Colomiere M, Permezel M, Riley C, Desoye G, Lappas M. Defective insulin signaling in placenta from pregnancies complicated by gestational diabetes mellitus. Eur J Endocrinol. 2009;160(4):567–78.
Thathiah A, Carson DD. MT1-MMP mediates MUC1 shedding independent of TACE/ADAM17. Biochem J. 2004;382(Pt 1):363–73.
Benincasa L, Mandala M, Paulesu L, Barberio L, Ietta F. Prenatal Nutrition Containing Bisphenol A affects placenta glucose transfer: evidence in rats and human trophoblast. Nutrients. 2020;12(5).
Kufe DW. Mucins in cancer: function, prognosis and therapy. Nat Rev Cancer. 2009;9(12):874–85.
Singh PK, Hollingsworth MA. Cell surface-associated mucins in signal transduction. Trends Cell Biol. 2006;16(9):467–76.
Kufe DW. MUC1-C oncoprotein as a target in breast cancer: activation of signaling pathways and therapeutic approaches. Oncogene. 2013;32(9):1073–81.
Shyu MK, Chen CW, Lin NY, Liao WC, Chen CH, Lin CJ, et al. MUC1 expression is elevated in severe preeclamptic placentas and suppresses trophoblast cell invasion via β1-integrin signaling. J Clin Endocrinol Metab. 2011;96(12):3759–67.
Shyu MK, Lin MC, Liu CH, Fu YR, Shih JC, Lee CN, et al. MUC1 expression is increased during human placental development and suppresses trophoblast-like cell invasion in vitro. Biol Reprod. 2008;79(2):233–9.
Jeschke U, Richter DU, Hammer A, Briese V, Friese K, Karsten U. Expression of the Thomsen-Friedenreich antigen and of its putative carrier protein mucin 1 in the human placenta and in trophoblast cells in vitro. Histochem Cell Biol. 2002;117(3):219–26.
Carson DD, DeSouza MM, Regisford EG. Mucin and proteoglycan functions in embryo implantation. BioEssays. 1998;20(7):577–83.
Brayman M, Thathiah A, Carson DD. MUC1: a multifunctional cell surface component of reproductive tissue epithelia. Reprod Biol Endocrinol. 2004;2:4.
Thirkill TL, Cao T, Stout M, Blankenship TN, Barakat A, Douglas GC. MUC1 is involved in trophoblast transendothelial migration. Bba-Mol Cell Res. 2007;1773(6):1007–14.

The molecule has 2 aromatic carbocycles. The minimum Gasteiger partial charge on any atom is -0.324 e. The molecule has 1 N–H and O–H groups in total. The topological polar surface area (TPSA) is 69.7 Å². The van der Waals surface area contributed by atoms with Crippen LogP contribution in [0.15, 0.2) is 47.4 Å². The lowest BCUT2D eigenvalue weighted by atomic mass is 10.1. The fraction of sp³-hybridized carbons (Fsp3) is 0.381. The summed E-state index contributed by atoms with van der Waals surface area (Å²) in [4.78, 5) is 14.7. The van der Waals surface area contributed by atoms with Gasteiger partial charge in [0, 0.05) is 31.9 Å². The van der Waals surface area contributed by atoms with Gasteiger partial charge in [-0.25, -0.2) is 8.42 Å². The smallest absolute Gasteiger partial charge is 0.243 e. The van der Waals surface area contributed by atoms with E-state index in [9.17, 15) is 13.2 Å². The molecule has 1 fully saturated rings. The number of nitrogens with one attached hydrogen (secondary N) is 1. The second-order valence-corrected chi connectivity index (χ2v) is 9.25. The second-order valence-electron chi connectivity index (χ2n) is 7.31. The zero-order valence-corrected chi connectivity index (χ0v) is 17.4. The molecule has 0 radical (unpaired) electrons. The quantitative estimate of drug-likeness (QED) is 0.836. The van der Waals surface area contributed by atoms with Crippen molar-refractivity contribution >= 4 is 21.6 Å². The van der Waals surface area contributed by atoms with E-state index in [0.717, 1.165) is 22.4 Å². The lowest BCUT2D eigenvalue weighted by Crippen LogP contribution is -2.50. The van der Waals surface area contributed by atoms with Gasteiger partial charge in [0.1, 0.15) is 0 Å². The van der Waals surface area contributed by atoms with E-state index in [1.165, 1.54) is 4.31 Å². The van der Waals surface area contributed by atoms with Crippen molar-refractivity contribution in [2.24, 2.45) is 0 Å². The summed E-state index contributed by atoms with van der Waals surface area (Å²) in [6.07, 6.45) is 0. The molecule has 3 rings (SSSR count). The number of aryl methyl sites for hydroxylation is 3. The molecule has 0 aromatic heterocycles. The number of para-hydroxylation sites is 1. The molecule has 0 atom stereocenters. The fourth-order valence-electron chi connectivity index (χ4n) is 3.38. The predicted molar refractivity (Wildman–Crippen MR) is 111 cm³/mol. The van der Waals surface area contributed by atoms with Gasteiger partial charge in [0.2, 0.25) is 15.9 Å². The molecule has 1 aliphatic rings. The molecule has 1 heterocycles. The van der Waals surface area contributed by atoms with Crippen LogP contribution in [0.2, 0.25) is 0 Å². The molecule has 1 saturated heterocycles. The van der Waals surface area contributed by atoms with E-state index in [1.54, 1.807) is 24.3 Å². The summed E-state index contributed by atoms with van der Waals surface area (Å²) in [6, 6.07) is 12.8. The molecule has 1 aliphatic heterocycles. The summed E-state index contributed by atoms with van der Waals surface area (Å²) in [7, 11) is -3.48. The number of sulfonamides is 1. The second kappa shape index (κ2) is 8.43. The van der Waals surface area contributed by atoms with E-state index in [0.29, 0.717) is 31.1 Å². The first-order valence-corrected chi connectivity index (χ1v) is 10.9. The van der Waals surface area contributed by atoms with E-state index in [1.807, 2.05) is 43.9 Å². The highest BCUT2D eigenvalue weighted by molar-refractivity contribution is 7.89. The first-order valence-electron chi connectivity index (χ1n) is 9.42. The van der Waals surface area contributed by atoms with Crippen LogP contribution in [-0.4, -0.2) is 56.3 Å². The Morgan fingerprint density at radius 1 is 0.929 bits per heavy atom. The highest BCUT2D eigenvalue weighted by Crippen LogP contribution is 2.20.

Nusse R, Clevers H. Wnt/β-Catenin signaling, Disease, and emerging therapeutic modalities. Cell. 2017;169(6):985–99.
Udhayakumar G, Jayanthi V, Devaraj N, Devaraj H. Interaction of MUC1 with beta-catenin modulates the wnt target gene cyclinD1 in H. pylori-induced gastric cancer. Mol Carcinog. 2007;46(9):807–17.
Clevers H, Nusse R. Wnt/beta-catenin signaling and disease. Cell. 2012;149(6):1192–205.
Song S, Mazurek N, Liu C, Sun Y, Ding QQ, Liu K, et al. Galectin-3 mediates nuclear beta-catenin accumulation and wnt signaling in human colon cancer cells by regulation of glycogen synthase kinase-3beta activity. Cancer Res. 2009;69(4):1343–9.
Wu D, Pan W. GSK3: a multifaceted kinase in wnt signaling. Trends Biochem Sci. 2010;35(3):161–8.
Stamos JL, Weis WI. The beta-catenin destruction complex. Cold Spring Harb Perspect Biol. 2013;5(1):a007898.
Johns EC, Denison FC, Norman JE, Reynolds RM. Gestational diabetes Mellitus: mechanisms, treatment, and complications. Trends Endocrinol Metab. 2018;29(11):743–54.
Vilmi-Kerala T, Palomaki O, Vainio M, Uotila J, Palomaki A. The risk of metabolic syndrome after gestational diabetes mellitus - a hospital-based cohort study. Diabetol Metab Syndr. 2015;7:43.
Gallo LA, Barrett HL, Dekker Nitert M, Review. Placental transport and metabolism of energy substrates in maternal obesity and diabetes. Placenta. 2017;54:59–67.
Zhang L, Yu X, Wu Y, Fu H, Xu P, Zheng Y, et al. Gestational diabetes Mellitus-Associated Hyperglycemia impairs glucose transporter 3 trafficking in Trophoblasts through the downregulation of AMP-Activated protein kinase. Front Cell Dev Biol. 2021;9:722024.